Despite evidence to the contrary, population control advocate Paul Ehrlich maintains that the Earth cannot support 7 billion people.

Despite evidence to the contrary, population control advocate Paul Ehrlich maintains that the Earth cannot support 7 billion people.

This month marks the 50th anniversary of biologist Paul Ehrlich’s The Population Bomb, in which he famously and incorrectly predicted it was a “near certainty” that humanity faced imminent demise because over-consumption of resources would result in “hundreds of million of people (who) are going to starve to death.” Ehrlich was not only wrong but spectacularly wrong, having written his doomsday book at the beginning of the green revolution in agriculture that increased yields so that less land could feed more people. He wrote it just before globalism, technology, and scientific breakthroughs would unleash human potential in parts of the world mired in poverty. Despite being completely wrong, Ehrlich’s Malthusian fear-mongering about population outstripping the Earth’s capacity to feed humanity still holds currency among environmentalists and even policy-makers today.

On March 22, The Guardian interviewed Ehrlich to mark The Population Bomb’s 50th anniversary and he is still predicting doom and gloom. Indeed, he maintains his book was essentially right, with the paper summarizing his view of his seminal book as “correct overall” despite getting “many details and timings of events” wrong. Considering he predicted the majority of mankind would die off in the 1970s and that poverty would inflict many of the survivors, he could hardly be more wrong. Despite ample reason to reconsider his views, Ehrlich is doubling-down: “Population growth, along with over-consumption per capita, is driving civilisation over the edge: billions of people are now hungry or micronutrient malnourished, and climate disruption is killing people.” He says contraception and abortion must be made available to all if mankind is to continue evading catastrophe.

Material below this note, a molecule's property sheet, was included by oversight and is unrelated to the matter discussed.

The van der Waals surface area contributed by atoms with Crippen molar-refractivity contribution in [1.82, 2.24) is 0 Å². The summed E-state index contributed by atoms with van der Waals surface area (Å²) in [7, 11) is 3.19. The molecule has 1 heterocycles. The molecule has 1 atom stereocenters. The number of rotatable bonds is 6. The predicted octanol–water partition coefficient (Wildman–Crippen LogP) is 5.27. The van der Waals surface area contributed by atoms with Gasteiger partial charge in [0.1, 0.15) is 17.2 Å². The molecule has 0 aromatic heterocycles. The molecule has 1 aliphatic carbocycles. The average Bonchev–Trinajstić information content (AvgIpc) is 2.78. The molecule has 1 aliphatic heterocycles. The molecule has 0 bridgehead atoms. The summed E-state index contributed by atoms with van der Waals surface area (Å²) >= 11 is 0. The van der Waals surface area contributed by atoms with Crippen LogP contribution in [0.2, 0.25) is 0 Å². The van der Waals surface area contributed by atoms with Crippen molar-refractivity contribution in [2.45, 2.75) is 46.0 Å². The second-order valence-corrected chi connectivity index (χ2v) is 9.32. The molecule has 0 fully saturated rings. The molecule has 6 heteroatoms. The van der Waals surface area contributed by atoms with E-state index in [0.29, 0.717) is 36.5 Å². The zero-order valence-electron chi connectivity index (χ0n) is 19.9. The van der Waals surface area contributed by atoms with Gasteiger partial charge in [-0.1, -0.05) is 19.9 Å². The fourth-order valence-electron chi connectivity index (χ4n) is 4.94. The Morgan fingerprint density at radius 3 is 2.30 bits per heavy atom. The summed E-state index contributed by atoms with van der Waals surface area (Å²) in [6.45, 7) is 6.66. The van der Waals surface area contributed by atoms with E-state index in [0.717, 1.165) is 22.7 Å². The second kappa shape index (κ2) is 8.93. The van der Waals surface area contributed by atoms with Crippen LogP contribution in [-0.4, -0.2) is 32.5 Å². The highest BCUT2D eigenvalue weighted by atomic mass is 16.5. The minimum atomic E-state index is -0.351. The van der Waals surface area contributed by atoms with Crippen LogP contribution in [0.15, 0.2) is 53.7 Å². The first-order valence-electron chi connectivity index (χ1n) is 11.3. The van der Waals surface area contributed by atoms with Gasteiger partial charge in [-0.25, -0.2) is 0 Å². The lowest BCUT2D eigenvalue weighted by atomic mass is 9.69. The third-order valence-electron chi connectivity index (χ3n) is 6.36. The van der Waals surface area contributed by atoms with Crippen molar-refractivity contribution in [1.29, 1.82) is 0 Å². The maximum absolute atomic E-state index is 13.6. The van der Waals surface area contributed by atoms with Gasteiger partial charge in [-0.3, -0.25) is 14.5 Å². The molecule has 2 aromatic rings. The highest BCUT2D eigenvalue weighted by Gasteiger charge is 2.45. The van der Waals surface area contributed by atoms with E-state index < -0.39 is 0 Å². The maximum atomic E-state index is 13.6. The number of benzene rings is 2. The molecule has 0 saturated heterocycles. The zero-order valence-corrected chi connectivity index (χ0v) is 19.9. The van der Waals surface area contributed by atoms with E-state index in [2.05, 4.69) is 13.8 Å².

Not only was Ehrlich off in his book about the future, he is wrong in his Guardian interview about what is happening now. Billions of people are not hungry. Ehrlich leaves an image of worsening poverty. The fact is, the material well-being of mankind has never been better.

Three recent books highlight the progress we have made in the ability to feed, shelter, and cloth ourselves over the last few decades, to increase our lifespans, and to improve opportunity and flourishing: Enlightenment Now: The Case for Reason, Science, Humanism, and Progress by Steven Pinker (Penguin, $45, 576 pages), It’s Better Than it Looks: Reasons for Optimism in an Age of Fear by Gregg Easterbrook (Public Affairs, $36.50, 352 pages), and Factfulness: Ten Reasons We’re Wrong About the World–and Why Things Are Better Than You Think by Hans Rosling (Flatiron Books, $36.60, 352 pages) each explain that generally life is getting materially better.

Three recent books refute Paul Ehrlich's population doomsday scenarios by pointing out that by almost every metric, people are living longer, healthier and wealthier lives.

Three recent books refute Paul Ehrlich’s population doomsday scenarios by pointing out that by almost every metric, people are living longer, healthier and wealthier lives.

All three marshal evidence that materially, our lives are improving. This is true both in the west and in the developing world. Indeed, any one of these books provides an onslaught of statistics and reams of charts that prove the world is indeed becoming safer, healthier and wealthier.

On almost every possible measure examined by social scientists, life is getting better. People live longer (global average is 70 years). More people are getting educated (with women aged 30 having almost as much formal education as men as 30, nine years of school compared to ten). Fewer people in Africa and Asia live in extreme poverty. More people live in middle-income countries than poor countries. Heck, as Pinker points out, deaths by lightning strike are declining precipitously because of better weather forecasting. There is no doubt that contrary to the doom-and-gloomers, life is getting better.